52:22

Paul Sullivan
Cool. You talking about data, right? Cause everything is measuring measure our tests to extrapolate and again. If you're looking at data, if you were, a company you're talking to someone like me, I've got my own SAS app platform and like Danny, up following you on LinkedIn, you're doing all this good stuff. What, what should I be tracking at this moment in time? Because we're thinking about product lead and what right now in my sales, this model, should I be focused on so I can scale that for,


52:54

Danny Villarreal
Yeah. I mean, I think really like being able to understand what your customers are going through today. From that first touch point that they have with any of your teams, to the end of their first visit in the product, like at a minimum, you need to know that insight now, like you need to be able to watch it, to experience it, to hear it from them, to see it in the data. Like what path are they taking? What are they clicking on? just every little bit at a very granular level. To be able to take a step back from that and say, here's what this looks like right now. How can we make this better? both from our side, from just like smoothing out the information flow or making it more apparent about certain things to the customer angle of like, are we taking too long, selling it to them?


53:40

Danny Villarreal
Are there things that they could be doing themselves in the process that we don't have to be doing? are they within those first one or two visits getting what they came here to get, right. There some critical job to be done that has to be done during that first or second visit that isn't happening? And those are the kinds of things that I would start with from a measurement perspective. If you see gaps there right away, those are your top projects, right. Because you don't have a rest of the funnel. If, if that part isn't solid. Okay.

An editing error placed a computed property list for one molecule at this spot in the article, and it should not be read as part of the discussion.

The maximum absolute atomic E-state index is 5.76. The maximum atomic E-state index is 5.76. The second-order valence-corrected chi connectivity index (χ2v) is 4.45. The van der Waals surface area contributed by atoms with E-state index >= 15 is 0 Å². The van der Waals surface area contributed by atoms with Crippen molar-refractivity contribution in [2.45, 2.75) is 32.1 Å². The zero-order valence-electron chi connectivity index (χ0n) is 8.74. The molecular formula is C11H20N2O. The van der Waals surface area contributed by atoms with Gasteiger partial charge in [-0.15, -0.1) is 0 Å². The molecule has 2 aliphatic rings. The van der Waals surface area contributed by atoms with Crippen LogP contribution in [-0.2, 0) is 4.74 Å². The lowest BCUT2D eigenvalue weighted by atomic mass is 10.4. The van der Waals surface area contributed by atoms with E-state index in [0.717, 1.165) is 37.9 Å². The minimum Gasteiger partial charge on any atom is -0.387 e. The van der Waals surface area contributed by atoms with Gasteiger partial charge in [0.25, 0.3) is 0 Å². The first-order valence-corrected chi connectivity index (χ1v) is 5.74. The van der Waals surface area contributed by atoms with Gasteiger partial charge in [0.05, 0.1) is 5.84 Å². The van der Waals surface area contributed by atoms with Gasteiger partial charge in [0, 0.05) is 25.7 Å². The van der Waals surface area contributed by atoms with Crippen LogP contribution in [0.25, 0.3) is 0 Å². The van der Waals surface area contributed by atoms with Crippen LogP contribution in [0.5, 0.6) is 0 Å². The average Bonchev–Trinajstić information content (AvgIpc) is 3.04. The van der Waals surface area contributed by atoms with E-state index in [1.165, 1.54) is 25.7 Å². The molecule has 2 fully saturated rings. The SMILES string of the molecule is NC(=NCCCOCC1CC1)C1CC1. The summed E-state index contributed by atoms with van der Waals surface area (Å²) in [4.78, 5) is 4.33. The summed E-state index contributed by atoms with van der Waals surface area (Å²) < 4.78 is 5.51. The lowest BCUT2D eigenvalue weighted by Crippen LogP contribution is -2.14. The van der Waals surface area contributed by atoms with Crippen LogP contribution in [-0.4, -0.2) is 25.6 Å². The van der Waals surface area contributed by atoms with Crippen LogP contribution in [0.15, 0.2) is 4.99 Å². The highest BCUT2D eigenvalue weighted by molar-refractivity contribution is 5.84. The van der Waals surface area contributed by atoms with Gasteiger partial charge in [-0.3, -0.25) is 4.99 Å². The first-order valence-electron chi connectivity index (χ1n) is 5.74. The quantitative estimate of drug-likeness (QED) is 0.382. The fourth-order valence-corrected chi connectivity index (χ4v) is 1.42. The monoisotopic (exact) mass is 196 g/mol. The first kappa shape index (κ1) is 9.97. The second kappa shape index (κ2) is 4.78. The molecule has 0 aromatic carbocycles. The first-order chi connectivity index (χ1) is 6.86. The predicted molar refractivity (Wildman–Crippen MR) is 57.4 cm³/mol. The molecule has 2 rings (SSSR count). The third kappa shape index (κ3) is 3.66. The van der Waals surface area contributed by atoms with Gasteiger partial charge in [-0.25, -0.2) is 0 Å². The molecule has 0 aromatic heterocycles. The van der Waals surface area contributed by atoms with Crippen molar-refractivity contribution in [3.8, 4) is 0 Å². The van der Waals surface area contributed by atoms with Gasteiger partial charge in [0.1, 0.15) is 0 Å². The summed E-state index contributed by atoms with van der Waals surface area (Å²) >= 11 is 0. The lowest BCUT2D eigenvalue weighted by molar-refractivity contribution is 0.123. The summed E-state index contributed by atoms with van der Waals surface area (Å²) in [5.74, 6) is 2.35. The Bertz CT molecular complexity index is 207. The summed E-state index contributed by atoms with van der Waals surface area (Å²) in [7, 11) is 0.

54:12

Paul Sullivan
Okay. Okay. I'm going to wrap up with like one final question because, I think, the question really is in two parts. The first thing is how does PLG impact the go-to-market strategy in its entirety? And tell me whatever else I didn't ask you that you feel fueled. It should be. So there's two parts of that. One question.


54:38

Danny Villarreal
Yeah. I, I think, in some ways, just from a definition standpoint, like product-led growth is a go-to-market strategy, right? again, not being too cultish about it, like really taking a step back from that is I would say it's a series of best practices is really what it is. Right. So, for me thinking about how can I go to market by integrating more and more of these best practices into what I'm doing on a daily basis. Whether that's, customer research, whether that's, value-based marketing, product-led if you can have a free trial, if you can let people into your product to have some experience and get that value directly from the product. But, even if you can't do that if you're doing demos of your product like if people are realizing that they want to buy it from that demo, like that is still product-led.